Very often I come across articles that speak about how to be a perfect mother, boyfriend, wife, employer etc. What is being perfect? Can anyone be perfect?
Perfection is a “perception”; when things go according to the way you want them to go and look and feel the way you want them to be, they seem perfect to you. In my opinion, perfection is an attitude, a perception, a perspective, an expectation! It is the expectation that things will be the way you want them to be. It is the perspective that you take.
This need for perfection can be very strong in people who have been abused as a child or who have had very critical parents or relatives. They were always put on an edge trying to prove themselves to their siblings or parents and were made to think that they were not good enough. They felt that they needed to be “Perfect” to get the attention, praise and love from their parents.
Even a person who is not from a dysfunctional family can get caught up in the need to be perfect. In today’s age where success is measured by the materialistic things that you have, it is very easy to succumb to the mirage of perfection. Perfection is an illusion and it can literally suck out any potential for joy that you have in your life.
I’M PERFECT is actually IMPERFECT
Characteristics of People who crave for perfection (Based on the real life cases)
- You compare yourself with your “perfect “Self that you expect to be.
- You have this need to be perfect in expressing yourself.
- You feel that you should do everything right the first time.
- You’re demanding of yourself to do things “perfectly” all the time.
- You’d like to be a perfect mother, father, daughter, employee, employer etc.
- You wish that you were a ‘perfect child’ when you were growing up.
- You’re harsh on yourself for behaving less ‘perfectly’.
- You always want to be right and ‘perfect’ in front of other people.
- You cannot relax till you feel that the task was handled ‘perfectly’.
- You feel bad that that you do not have a perfect Body.
- Putting extra pressure on yourself.
- Pushing your body and mind to achieve certain things that you perceive to be perfect.
- Dissatisfaction with your life.
- Search for a “Perfect ” mission in life leading to discontentment with everything.
- Very high expectations from yourself and people around you.
- Constantly changing jobs and careers as a result of wanting perfection in everything.
- Frequently breaking relationships in search of a “Perfect” Partner.
- Inability to be compassionate with yourself and others.
- Thinking that everyone else is perfect except you.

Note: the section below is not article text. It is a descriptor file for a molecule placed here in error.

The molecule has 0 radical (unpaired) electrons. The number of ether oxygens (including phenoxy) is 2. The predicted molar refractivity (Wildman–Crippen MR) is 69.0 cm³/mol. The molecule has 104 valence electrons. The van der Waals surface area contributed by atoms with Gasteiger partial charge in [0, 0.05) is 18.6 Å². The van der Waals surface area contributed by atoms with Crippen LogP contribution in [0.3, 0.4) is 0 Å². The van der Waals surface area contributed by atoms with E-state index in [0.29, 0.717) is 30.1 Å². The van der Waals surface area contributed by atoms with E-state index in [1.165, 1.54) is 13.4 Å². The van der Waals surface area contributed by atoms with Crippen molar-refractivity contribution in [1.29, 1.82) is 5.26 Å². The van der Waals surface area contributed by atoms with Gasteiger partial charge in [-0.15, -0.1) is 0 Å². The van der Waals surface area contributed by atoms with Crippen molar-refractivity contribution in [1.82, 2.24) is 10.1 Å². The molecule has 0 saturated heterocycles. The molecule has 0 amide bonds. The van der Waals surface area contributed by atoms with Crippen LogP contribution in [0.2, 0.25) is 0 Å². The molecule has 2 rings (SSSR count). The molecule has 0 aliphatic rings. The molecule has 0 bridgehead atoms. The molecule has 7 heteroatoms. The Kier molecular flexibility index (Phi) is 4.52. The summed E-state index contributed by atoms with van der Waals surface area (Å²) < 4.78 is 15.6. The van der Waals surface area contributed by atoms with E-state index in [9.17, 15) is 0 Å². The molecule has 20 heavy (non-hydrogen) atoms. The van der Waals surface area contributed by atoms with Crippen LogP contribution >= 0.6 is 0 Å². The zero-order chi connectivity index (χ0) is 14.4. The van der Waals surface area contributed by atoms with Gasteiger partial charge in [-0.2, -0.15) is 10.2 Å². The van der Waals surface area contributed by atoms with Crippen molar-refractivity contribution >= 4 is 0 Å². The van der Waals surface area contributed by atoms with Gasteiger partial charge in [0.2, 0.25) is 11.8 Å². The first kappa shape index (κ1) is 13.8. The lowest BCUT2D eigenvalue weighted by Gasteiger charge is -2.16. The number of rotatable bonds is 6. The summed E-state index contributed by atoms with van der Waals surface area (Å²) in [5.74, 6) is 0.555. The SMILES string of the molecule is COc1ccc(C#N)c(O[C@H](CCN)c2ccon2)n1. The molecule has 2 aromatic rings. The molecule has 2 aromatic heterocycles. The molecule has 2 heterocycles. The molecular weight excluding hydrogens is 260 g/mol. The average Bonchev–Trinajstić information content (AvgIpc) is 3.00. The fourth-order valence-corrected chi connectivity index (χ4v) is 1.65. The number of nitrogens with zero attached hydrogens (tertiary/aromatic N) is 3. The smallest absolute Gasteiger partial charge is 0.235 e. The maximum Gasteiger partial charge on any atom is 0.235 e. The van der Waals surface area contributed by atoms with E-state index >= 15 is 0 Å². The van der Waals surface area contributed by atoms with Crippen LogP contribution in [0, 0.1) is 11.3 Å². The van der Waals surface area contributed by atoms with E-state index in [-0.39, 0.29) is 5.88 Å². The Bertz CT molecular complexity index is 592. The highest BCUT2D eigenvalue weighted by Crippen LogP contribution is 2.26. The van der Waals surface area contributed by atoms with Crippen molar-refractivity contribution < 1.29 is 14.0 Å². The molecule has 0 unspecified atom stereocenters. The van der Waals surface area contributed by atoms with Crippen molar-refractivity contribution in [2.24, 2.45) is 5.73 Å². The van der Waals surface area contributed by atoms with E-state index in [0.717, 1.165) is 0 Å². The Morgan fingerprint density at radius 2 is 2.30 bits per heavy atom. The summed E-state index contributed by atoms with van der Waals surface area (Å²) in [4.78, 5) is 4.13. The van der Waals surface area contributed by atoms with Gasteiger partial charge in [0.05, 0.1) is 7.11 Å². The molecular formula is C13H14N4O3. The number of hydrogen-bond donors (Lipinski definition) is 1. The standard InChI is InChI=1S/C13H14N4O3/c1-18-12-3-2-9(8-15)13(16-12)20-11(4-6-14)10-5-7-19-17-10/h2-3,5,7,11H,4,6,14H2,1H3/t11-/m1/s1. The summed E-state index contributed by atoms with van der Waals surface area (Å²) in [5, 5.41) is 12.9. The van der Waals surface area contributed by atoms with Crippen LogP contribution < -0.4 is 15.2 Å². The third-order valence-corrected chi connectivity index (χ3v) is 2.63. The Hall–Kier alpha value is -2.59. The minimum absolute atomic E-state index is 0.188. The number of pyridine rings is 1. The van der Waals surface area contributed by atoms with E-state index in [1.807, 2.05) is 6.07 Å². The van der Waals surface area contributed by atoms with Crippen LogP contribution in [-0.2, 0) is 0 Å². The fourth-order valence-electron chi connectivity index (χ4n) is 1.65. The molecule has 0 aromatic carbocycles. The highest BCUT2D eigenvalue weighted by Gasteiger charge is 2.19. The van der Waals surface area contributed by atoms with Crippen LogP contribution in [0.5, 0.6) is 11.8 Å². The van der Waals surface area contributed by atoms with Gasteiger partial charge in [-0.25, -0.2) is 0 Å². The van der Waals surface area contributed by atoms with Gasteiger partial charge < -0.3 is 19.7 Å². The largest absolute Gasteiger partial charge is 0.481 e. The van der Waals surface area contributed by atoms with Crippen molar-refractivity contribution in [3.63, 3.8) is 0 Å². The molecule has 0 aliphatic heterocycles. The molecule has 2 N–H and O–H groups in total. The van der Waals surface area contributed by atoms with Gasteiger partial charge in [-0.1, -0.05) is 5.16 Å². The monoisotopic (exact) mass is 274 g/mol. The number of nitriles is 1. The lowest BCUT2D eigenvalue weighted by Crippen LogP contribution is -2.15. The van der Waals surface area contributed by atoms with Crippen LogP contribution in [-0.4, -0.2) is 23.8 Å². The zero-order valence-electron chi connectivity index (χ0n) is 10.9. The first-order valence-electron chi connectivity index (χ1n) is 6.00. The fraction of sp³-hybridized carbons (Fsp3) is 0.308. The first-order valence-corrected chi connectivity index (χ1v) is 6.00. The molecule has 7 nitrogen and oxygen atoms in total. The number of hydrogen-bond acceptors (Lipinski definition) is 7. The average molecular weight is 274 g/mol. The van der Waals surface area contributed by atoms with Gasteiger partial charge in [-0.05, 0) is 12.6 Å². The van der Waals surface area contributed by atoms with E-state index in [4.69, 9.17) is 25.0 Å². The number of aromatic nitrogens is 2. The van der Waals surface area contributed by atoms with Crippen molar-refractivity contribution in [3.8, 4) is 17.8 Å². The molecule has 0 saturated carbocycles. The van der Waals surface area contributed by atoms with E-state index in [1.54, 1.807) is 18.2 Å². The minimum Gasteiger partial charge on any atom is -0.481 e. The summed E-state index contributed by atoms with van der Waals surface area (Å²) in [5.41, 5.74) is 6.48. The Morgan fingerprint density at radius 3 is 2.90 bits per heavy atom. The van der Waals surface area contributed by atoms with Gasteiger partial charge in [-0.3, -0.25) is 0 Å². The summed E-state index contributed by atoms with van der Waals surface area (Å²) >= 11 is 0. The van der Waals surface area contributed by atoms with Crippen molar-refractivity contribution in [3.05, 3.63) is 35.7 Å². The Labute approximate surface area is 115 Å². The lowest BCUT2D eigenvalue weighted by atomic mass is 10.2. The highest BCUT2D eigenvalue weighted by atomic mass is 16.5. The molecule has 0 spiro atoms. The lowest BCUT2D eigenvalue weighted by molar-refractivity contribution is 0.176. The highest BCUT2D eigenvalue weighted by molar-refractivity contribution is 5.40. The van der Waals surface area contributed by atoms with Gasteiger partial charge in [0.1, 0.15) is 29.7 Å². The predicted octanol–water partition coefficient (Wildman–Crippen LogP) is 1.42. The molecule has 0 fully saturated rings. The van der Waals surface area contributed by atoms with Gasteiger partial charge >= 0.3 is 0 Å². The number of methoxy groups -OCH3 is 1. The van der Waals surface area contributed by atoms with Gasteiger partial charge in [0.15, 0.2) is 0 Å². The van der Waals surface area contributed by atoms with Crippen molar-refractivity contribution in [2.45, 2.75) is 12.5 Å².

How to let go of this need for Perfection?
Being comfortable with imperfection doesn’t mean that you are giving up or that you start procrastinating. It also doesn’t mean that you do not achieve anything or don’t have any goals or vision, as most people would believe. It simply means that you are not driven by the need for perfection, but by the need to do the best that you can and are open to failures and criticism in the journey towards your goals. And that you can be friendly with yourself during this life journey.
Maslow states that “self-actualized individuals accept their nature as it is, despite personal weaknesses and imperfections; comfortable with themselves and with the world around them, they do not seek to change “the water because it is wet, or the rocks because they are hard” (Millon et al, 2003)
You need to accept yourself without shame and be comfortable in your own skin. You could stop comparing yourself unfavorably with others constantly. It’s one thing to have a role model and it’s quite another to beat yourself up for not being exactly like your role model.
A person who has high self esteem is the one who is “open to criticism and comfortable about acknowledging mistakes because one’s self-esteem is not tied to an image of “perfection.” (Branden,1992 )
If you are always worried about perfection, then you are always blaming yourself for everything. There is no place for self acceptance or self forgiveness.
In relationships, there is no one who can be perfect. As Sue Johnson aptly puts, “Your partner needs emotional presence, not perfection”.
I will conclude by saying that we need to develop self compassion, compassion for others and let go of this need for perfection.
Millon, T., & Lerner, M. J., (Eds.). (2003) Handbook of psychology: Personality and social psychology. New Jersey: John Wiley and Sons.
Branden, N., (1992) The power of self esteem. Florida: Health Communications.
Ah…perfectionism. It’s something I have struggled with, and been rewarded for, throughout my life. The most liberating moment in my life was when I actually contracted for a B during graduate school instead of going for the A. You did a great job of describing both the process and the consequence. Well done.
Thanks for sharing your views.